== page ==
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What is Globalization? - Definition, Effects & Examples

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  • 0:00 Definition of Globalization
  • 1:02 Effects of Globalization
  • 1:25 Individual Effects
  • 2:31 Corporate Effects
  • 3:49 Governmental Effects
  • 5:02 Lesson Summary
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Lesson Transcript
Instructor
Trunnis Goggins
Expert Contributor
Joseph Shinn

Joe has a PhD in Economics from Temple University and has been teaching college-level courses for 10 years.

Globalization is an emerging trend in business. Here you will learn the definition of globalization, examine its positive and negative effects, and be presented with real examples of globalization in the twenty-first century.

Definition of Globalization

This morning you woke up and put on a polo shirt that read 'made in China' on the inside tag. You then went to your garage and got in a car that had parts that were manufactured in all parts of the world. You drove that car to the grocery store where you bought grapes that were grown in Chile, sugar from Jamaica, and curry from India. You did all of this because of globalization. In this lesson, you will learn the meaning of globalization, some of its positive and negative effects, and some real examples of globalization.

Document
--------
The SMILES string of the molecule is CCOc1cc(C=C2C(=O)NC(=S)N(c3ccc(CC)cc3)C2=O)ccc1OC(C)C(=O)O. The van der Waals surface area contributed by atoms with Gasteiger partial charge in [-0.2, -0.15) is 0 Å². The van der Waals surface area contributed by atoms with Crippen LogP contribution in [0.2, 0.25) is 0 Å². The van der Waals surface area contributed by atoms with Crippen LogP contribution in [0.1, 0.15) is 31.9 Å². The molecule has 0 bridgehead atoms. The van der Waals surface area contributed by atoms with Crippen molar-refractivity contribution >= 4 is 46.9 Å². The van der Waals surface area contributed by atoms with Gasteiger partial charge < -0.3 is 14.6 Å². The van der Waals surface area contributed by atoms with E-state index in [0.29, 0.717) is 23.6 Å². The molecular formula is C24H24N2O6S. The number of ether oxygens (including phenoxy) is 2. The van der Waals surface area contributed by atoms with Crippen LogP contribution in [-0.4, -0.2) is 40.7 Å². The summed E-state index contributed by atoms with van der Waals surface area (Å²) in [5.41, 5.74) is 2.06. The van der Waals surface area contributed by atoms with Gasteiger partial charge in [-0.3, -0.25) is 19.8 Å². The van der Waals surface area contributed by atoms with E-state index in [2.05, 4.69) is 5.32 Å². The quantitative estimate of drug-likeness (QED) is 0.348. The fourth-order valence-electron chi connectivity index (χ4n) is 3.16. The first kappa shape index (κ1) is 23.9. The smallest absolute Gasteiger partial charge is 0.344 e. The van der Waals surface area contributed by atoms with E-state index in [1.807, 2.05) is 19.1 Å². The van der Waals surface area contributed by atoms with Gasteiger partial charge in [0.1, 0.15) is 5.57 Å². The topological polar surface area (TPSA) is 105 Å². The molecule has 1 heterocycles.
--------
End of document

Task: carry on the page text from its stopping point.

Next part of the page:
While flipping through your TV channels you may stop at the various business channels, and in your brief stop at that channel you may view a panel discussing globalization in the marketplace. Even in the news, there is always a story that discusses the economic ramifications of globalization. Globalization is the opening of local and nationalistic perspectives to a broader outlook of an interconnected and inter-dependent world with free transfer of capital, goods, and services across national frontiers.

Effects of Globalization

Globalization has both positive and negative effects. On an individual level, globalization affects both the standard of life and the quality of life. On a business level, globalization affects an organization's product life cycle and an organization's balance sheet. Globalization also affects how governments throughout the world create policies affecting areas such as monetary regulation and trade.

Individual Effects

On an individual level, globalization has affected the standard of life and quality of life of individuals and families throughout the world. Standard of living is the level wealth, comfort, material goods, and necessities available to a certain socioeconomic class in a certain geographic area. Quality of life is the degree to which a person enjoys the important possibilities of his or her life. In many instances, quality of life has improved for those who live in developing nations. For many developing nations, globalization has led to an improvement in standard of living through improved roads and transportation, improved health care, and improved education due to the global expansion of corporations. However, globalization has had a negative effect on individuals who live in developed nations. This is due to the fact that corporations now have the option of establishing manufacturing operations in nations where manufacturing and production costs are less expensive. As a result, many manufacturing jobs leave developed nations and move to developing nations.